Multi-Level Marketing (MLM) companies use a variety of tricks designed to lure unsuspecting people into “get rich quick” schemes. Want to know which ones are the most common?
What do lowest-paid employees have to offer, and why should we ask them to help make strategic decisions? This episode starts with an eye-opening (and humbling) discovery. You’ll find out who Foundational are, the #1 question to ask them, why a Fight-Flight-Freeze response is not effective… and which response can add tremendous value to your organization.
The pilot skillfully descends, hits the tarmac smoothly, and taxis to the hangar. What happens after the plane lands?
Rest & relaxation would be nice, but pilots always do a post-flight inspection of their aircraft. Not only do they make sure that everything is in working order, they also inspect every system for signs of possible malfunctions that could affect the next flight.
Business owners can avoid potential loss or harm by conducting both a Pre-Flight Check of events or projects yet to occur, as well as a Post-Flight Check. Let’s take a look at what you can do once a project ends.
A deep-dive explanation about the main categories of strategic risk (Governance, Operational, Competitive, Financial, Reputational), and the 4-step process you can use to evaluate them.
Although they sound alike, the terms “Entrepreneur” and “Business Owner” are very different. Whether you are an independent practitioner, contractor, or just curious about what these words mean, I want to explain why they are so different.
Listening to problems and potentially negative outcomes is not easy or fun, but it’s an important part of avoiding disaster. In this episode (and full transcript below), you’ll hear why Devil’s Advocates are important, what happens when you create a diverse culture, and more!
An airplane pilot has the responsibility to conduct safety inspections—both before they take off and after they land. Diligent maintenance checks can help to avoid things going wrong: equipment failure, accident, injury, or a catastrophic crash.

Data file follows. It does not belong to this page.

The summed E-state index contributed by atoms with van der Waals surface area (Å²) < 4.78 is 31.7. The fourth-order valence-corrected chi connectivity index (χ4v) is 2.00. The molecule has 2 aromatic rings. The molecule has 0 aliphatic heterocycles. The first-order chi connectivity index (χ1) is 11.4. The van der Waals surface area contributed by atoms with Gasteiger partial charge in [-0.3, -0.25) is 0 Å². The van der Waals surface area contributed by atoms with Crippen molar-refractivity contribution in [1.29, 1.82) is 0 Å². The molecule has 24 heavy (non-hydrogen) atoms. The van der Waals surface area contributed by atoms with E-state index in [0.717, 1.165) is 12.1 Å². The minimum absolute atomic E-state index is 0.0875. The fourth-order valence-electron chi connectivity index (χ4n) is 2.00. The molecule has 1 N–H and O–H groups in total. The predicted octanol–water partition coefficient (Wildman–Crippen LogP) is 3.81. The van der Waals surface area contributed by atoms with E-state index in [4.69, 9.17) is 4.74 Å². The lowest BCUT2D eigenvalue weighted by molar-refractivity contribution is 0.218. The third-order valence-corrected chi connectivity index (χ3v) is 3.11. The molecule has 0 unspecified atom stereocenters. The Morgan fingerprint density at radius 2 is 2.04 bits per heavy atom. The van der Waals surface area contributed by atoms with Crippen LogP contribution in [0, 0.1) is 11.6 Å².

Before launching a project or initiative, risk intelligent business owners can identify potential vulnerabilities by conducting a Pre-Flight Check. This evaluation can reveal valuable information that is both quantitative (numbers) and qualitative (experiences and sensations).
This simple tool is a great way to evaluate problems in your organization through an objective lens. Grace will explain how to identify your Strengths, Weaknesses, Opportunities, and Threats, when to use the PESTEL tool, and which steps you can take to get the most out of this tool.
Keep reading for a full transcript of this episode (with bonus images and links!)
Quality is much different than quantity. It includes sensations and feelings from interviews, discussions, and narrative stories that are difficult to turn into specific numbers.
Although it takes more time to collect, qualitative data is extremely helpful because it provides a depth of understanding about very complex problems.
The best way to avoid problems and overcome barriers in a company is simple: Listen to the experiences and opinions of your employees. Although listening to negative feedback can feel challenging to leaders, it is one of the most valuable sources of risk intelligence.
In this episode, Grace explains the three ways for frustrated employees offer their opinions and which 5 steps will help you create Healthy Feedback Loops in your organization.